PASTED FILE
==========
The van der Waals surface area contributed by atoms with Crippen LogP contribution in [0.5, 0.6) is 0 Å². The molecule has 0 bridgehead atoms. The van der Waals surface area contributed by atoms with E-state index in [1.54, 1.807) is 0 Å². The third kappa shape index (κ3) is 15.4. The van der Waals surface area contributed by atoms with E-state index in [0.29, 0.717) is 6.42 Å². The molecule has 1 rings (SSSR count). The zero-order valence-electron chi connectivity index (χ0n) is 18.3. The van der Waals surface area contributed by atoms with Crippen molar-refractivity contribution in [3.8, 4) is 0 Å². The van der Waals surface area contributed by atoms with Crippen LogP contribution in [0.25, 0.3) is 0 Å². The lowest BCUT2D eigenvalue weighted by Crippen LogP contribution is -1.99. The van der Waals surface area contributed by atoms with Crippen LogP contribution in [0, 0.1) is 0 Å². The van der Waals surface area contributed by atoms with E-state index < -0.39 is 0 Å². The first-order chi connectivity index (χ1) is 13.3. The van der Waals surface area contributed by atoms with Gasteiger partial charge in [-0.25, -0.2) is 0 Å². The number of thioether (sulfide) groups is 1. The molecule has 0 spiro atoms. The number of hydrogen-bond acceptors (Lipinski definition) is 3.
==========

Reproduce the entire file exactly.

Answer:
The van der Waals surface area contributed by atoms with Crippen LogP contribution in [0.5, 0.6) is 0 Å². The molecule has 0 bridgehead atoms. The van der Waals surface area contributed by atoms with E-state index in [1.54, 1.807) is 0 Å². The third kappa shape index (κ3) is 15.4. The van der Waals surface area contributed by atoms with E-state index in [0.29, 0.717) is 6.42 Å². The molecule has 1 rings (SSSR count). The zero-order valence-electron chi connectivity index (χ0n) is 18.3. The van der Waals surface area contributed by atoms with Crippen molar-refractivity contribution in [3.8, 4) is 0 Å². The van der Waals surface area contributed by atoms with Crippen LogP contribution in [0.25, 0.3) is 0 Å². The lowest BCUT2D eigenvalue weighted by Crippen LogP contribution is -1.99. The van der Waals surface area contributed by atoms with Crippen LogP contribution in [0, 0.1) is 0 Å². The van der Waals surface area contributed by atoms with E-state index < -0.39 is 0 Å². The first-order chi connectivity index (χ1) is 13.3. The van der Waals surface area contributed by atoms with Gasteiger partial charge in [-0.25, -0.2) is 0 Å². The number of thioether (sulfide) groups is 1. The molecule has 0 spiro atoms. The number of hydrogen-bond acceptors (Lipinski definition) is 3.